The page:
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Mold on a Leather Jacket

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Can you get mold off of leather? My husband has a leather jacket that sustained water damage and is now moldy in some places. This leather jacket means a lot to him and I would really love to return it to its previous glory!

Can it be done? What do I need to do?

Thanks yall!

Sheila from Port St. John, FL

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Recent Answers

Here are the recent answer to this question.

By Brian Monk06/21/2009

I successfully cleaned about 3000 moldy, mucky jackets after Hurricane Katrina. The answer to your question is probably. A lot of the answer depends on how severe the damage is. If the zippers or snaps have been severely corroded, then the leather may be salvaged, but the metal parts will probably need replacing. That can be quite expensive. Through gentle agitation and a mild soap, most mold can be removed and neutralized.

RE: Mold on a Leather Jacket

By frank (Guest Post)11/05/2008

I have just got out my leather jacket in the back bedroom where it is quite cool and I took out my leather jacket from the protected bag and I noticed to my horror is that it has got green mould spots all over the bottom jacket. Can any body tell me how to get rid of it please, which I would appreciate it.

By anthony majusiak (Guest Post)08/05/2008

First you go to Patrick's Pub and have a beer.
Once done, go home and try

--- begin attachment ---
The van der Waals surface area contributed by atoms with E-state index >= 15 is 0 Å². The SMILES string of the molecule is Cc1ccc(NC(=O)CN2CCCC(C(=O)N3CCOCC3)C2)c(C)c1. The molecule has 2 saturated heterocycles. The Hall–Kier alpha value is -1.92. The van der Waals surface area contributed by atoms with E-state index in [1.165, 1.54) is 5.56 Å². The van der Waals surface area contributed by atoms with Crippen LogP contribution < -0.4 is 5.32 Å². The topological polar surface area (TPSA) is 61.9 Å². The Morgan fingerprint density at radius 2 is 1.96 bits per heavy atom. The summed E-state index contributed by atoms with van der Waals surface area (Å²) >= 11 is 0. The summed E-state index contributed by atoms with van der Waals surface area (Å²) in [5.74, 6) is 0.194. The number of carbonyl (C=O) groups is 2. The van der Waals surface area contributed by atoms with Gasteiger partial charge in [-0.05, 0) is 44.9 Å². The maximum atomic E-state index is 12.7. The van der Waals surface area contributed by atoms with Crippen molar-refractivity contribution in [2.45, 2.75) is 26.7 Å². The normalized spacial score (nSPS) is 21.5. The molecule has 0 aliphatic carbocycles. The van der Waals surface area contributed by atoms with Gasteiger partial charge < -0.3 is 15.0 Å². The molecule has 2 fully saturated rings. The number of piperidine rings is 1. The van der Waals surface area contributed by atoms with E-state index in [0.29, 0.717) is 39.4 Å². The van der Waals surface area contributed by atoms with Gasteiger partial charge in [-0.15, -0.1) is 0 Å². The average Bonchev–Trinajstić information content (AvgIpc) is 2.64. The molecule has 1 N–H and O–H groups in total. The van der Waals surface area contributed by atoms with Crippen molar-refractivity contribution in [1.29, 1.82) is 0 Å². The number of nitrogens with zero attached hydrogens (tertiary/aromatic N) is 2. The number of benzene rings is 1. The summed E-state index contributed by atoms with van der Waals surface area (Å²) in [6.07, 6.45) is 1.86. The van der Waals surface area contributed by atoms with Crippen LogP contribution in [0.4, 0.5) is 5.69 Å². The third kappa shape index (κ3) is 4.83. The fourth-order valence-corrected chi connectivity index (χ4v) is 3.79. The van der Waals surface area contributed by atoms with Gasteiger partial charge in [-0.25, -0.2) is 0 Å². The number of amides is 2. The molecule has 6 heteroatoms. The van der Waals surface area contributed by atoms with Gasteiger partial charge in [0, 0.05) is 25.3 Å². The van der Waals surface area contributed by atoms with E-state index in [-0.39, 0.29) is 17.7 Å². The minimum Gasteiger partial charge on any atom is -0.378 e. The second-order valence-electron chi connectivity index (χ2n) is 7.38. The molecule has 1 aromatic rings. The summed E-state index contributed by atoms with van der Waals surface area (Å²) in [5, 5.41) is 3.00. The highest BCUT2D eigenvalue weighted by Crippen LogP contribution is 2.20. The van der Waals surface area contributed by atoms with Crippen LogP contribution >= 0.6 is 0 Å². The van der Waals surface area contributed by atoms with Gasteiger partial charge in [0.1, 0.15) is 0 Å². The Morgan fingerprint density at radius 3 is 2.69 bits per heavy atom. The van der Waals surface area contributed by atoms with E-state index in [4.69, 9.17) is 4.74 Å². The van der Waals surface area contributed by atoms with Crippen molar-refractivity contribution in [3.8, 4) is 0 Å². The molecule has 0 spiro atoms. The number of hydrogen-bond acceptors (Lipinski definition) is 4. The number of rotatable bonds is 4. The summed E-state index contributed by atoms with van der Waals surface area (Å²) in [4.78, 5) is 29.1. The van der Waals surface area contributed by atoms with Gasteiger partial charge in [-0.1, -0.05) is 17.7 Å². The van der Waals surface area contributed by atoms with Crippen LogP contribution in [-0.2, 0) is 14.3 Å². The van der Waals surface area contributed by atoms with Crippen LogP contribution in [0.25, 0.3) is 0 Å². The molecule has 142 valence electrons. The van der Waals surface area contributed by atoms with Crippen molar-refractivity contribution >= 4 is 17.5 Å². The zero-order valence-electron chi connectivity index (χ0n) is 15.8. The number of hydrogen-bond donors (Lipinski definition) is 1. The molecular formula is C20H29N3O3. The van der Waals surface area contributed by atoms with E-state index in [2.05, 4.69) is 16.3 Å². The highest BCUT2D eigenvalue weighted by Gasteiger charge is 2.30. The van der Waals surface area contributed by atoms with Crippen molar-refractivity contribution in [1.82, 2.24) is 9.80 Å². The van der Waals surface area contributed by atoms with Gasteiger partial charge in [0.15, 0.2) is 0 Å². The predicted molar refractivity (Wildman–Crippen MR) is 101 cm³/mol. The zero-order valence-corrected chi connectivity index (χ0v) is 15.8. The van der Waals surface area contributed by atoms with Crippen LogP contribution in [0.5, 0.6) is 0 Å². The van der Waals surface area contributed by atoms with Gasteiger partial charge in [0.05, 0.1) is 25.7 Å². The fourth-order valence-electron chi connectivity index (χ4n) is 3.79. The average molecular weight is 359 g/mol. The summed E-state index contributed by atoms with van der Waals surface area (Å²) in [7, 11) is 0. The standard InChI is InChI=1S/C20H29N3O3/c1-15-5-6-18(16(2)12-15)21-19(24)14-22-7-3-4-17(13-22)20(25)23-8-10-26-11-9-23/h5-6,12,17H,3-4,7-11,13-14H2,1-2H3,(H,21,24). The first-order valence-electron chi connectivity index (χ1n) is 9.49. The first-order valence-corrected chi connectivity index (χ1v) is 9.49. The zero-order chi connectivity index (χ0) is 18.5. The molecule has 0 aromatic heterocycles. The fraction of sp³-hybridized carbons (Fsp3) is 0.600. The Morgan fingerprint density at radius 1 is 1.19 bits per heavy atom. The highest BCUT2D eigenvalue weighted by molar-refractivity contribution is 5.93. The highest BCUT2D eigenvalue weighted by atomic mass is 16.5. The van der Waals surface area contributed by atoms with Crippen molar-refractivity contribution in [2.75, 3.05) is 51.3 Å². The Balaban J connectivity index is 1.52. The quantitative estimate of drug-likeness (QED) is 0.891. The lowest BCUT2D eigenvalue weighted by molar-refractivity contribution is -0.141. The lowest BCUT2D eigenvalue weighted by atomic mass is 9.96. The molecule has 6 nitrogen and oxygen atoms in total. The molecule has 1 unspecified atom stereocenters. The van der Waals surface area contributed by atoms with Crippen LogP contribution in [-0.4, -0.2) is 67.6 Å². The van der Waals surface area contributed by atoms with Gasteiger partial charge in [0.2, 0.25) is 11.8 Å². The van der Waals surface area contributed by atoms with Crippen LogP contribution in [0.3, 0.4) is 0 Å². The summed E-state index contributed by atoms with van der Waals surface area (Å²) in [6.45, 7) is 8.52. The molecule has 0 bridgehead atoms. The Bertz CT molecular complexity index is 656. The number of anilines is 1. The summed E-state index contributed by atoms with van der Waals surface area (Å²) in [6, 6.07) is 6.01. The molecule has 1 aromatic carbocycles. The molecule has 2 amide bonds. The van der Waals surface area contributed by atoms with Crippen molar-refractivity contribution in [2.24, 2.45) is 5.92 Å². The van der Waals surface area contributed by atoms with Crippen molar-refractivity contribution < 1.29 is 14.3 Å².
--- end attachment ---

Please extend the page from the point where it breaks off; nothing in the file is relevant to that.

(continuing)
For full cleaning and conditioning, try this mixture:

1 part white vinegar
2 parts neatsfoot oil OR raw or food grade linseed oil
Use a white lint free cloth to swirl on, leave overnight then buff for maximum shine.
Remove any mildew or mold on leather before starting with a regular cleaning. To remove mildew, try this inexpensive, easy recipe:

1 part rubbing alcohol
1 part water
Spray on or use on a dampened cloth. Use a clean white lint free cloth and replace as it gets dirty. Avoid direct sunlight and allow to air dry. You may also turn on a fan and allow it to gently waft over the surface.

Either of these will do the trick.

By Susan M. [7]09/01/2006

I found a bag of clothes sitting in the trash that had 2 leather jackets in it. I wanted to see if I could salvage them to make purses. But I guess the bag had something damp inside as both of the jackets had mold on them. Seeing as I had nothing to lose I hung them up on my clothesline and shot them with the hose. Then I sprayed them with dilute ammonia and scrubbed them with a brush and then shot them with the hose again. I mean they were soaking wet, lining and all. Then I left them on the line all day to dry. They looked as good as new. Now I am not advocating doing this with good jackets as a matter of course, but if you've got nothing to lose, go for it!

Susan

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